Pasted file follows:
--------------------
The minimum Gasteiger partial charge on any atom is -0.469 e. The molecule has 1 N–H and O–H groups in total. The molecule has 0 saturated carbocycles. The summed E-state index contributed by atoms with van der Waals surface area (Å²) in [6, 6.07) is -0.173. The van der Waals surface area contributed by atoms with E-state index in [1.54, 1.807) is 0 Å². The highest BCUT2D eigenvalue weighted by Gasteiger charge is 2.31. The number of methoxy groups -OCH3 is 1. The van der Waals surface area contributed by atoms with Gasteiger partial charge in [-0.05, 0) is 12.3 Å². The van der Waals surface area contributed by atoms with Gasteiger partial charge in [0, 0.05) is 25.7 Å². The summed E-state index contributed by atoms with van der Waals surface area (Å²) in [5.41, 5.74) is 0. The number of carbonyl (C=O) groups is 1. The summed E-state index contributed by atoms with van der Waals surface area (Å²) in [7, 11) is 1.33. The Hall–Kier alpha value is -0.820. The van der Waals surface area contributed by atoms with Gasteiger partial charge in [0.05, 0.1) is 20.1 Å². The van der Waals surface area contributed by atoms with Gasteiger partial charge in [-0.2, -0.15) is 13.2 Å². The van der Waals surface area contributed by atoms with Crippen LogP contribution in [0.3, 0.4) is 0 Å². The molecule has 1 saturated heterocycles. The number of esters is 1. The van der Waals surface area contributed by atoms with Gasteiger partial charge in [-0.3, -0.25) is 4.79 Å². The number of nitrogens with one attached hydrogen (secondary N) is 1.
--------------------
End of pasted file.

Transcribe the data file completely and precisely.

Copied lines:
The minimum Gasteiger partial charge on any atom is -0.469 e. The molecule has 1 N–H and O–H groups in total. The molecule has 0 saturated carbocycles. The summed E-state index contributed by atoms with van der Waals surface area (Å²) in [6, 6.07) is -0.173. The van der Waals surface area contributed by atoms with E-state index in [1.54, 1.807) is 0 Å². The highest BCUT2D eigenvalue weighted by Gasteiger charge is 2.31. The number of methoxy groups -OCH3 is 1. The van der Waals surface area contributed by atoms with Gasteiger partial charge in [-0.05, 0) is 12.3 Å². The van der Waals surface area contributed by atoms with Gasteiger partial charge in [0, 0.05) is 25.7 Å². The summed E-state index contributed by atoms with van der Waals surface area (Å²) in [5.41, 5.74) is 0. The number of carbonyl (C=O) groups is 1. The summed E-state index contributed by atoms with van der Waals surface area (Å²) in [7, 11) is 1.33. The Hall–Kier alpha value is -0.820. The van der Waals surface area contributed by atoms with Gasteiger partial charge in [0.05, 0.1) is 20.1 Å². The van der Waals surface area contributed by atoms with Gasteiger partial charge in [-0.2, -0.15) is 13.2 Å². The van der Waals surface area contributed by atoms with Crippen LogP contribution in [0.3, 0.4) is 0 Å². The molecule has 1 saturated heterocycles. The number of esters is 1. The van der Waals surface area contributed by atoms with Gasteiger partial charge in [-0.3, -0.25) is 4.79 Å². The number of nitrogens with one attached hydrogen (secondary N) is 1.